By the Blouin News World staff

In Kenya, millions of dollars go up in smoke

by in Africa.

Ivory tusks. (Source: Vikalpa Groundviews/flickr)

Ivory tusks. (Source: Vikalpa Groundviews/flickr)

Kenyan President Uhuru Kenyatta had had enough. It was high time, he determined, for a statement guaranteed to grab the attention of poachers targeting his country’s already endangered elephant population. So, on Sunday, more than 100 tons of ivory illegally poached from Kenyan elephants and rhinos were stacked on pyres in Nairobi National Park and ceremoniously set aflame.

“The height of the pile . . . before us marks the strength of our resolve,” Kenyatta declared before torching the first bundle. “No one — and I repeat, no one — has any business in trading in ivory, for this trade means death [to] our elephants and death [to] our natural heritage.”

While the event, the largest of its kind in Kenyan history, won the approval of noted conservationists like Richard Leakey, chairman of the Kenya Wildlife Service, it drew quick condemnation from some environmentalists. They fear not only that this will hardly impact the poaching yet will drive the lawbreakers to stalk even more elephants in a concerted effort to make up the loss.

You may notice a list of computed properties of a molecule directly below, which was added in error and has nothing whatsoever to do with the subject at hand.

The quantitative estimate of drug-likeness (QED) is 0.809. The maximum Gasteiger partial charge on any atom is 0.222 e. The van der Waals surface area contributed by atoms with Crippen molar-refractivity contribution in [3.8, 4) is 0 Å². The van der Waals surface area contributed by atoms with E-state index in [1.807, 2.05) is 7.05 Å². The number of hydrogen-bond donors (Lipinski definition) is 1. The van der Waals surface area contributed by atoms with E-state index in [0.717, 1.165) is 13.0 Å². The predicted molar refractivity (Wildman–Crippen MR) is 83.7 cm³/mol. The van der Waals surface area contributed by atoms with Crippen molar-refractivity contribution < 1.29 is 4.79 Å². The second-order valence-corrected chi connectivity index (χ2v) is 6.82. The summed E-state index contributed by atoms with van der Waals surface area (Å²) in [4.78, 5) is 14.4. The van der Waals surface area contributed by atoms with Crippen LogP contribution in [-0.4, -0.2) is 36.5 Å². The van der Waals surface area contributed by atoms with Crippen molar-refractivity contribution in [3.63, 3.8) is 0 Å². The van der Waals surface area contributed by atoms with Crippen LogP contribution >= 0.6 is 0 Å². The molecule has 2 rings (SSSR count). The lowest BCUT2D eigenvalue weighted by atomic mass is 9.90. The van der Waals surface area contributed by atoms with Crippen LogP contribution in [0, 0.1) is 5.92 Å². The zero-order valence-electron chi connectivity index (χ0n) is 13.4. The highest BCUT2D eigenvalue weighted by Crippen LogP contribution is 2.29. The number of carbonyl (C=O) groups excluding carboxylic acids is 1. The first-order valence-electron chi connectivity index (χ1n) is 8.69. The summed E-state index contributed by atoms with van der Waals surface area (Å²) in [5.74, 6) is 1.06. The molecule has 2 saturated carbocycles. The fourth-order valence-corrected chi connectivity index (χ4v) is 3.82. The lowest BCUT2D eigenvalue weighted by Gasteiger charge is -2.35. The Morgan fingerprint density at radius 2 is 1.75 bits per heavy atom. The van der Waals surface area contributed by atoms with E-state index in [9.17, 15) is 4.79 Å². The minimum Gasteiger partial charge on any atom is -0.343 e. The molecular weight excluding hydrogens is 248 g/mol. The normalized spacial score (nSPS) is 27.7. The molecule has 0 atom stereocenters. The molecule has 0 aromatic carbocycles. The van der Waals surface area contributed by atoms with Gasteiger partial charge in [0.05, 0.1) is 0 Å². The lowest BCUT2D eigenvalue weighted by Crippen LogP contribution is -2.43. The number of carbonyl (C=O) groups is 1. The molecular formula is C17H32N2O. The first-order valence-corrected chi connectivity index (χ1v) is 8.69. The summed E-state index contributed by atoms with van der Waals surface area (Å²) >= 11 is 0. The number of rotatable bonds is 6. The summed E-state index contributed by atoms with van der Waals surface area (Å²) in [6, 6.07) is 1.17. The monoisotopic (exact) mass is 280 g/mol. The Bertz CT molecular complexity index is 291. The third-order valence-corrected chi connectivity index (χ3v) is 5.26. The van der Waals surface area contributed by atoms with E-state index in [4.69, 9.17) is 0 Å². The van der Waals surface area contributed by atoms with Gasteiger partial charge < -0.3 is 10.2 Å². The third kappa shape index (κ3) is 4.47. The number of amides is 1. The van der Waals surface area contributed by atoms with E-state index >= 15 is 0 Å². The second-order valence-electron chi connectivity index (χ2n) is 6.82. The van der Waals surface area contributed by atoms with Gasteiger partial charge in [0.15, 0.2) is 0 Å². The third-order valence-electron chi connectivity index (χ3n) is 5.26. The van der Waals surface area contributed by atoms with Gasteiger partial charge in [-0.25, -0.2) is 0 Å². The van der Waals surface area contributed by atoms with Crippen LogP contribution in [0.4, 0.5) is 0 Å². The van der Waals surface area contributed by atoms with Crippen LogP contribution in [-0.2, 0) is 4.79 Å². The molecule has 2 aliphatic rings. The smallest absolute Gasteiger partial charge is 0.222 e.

In fact, officials from Botswana, itself home to a sizable elephant and rhino population, boycotted the event, with Tshekedi Khama, minister of Environment, Wildlife and Tourism, stressing that “burning [the] ivory demonstrate[s] . . . that the animal has no value.”

Nor is every Kenyan feeling the burn. While many interpret it as a sign of the commitment to preserve a precious resource, critics have been quick to point out that the presumed value of the ivory – about $172 million on the black market — represented 1 1/2 times Kenya’s yearly budget for its environmental and natural resources agency.

Others couldn’t help but notice that it took the Wildlife Service 10 days to build a crematorium for the ill-gotten bounty, likely costing the government yet another pretty penny.

Kenyatta no doubt felt that, considering the dire forecast — extinction — for Kenya’s elephants, a grand gesture was called for. But increasing funding for those departments charged with the care and protection of the imperiled pachyderms would have been grander still.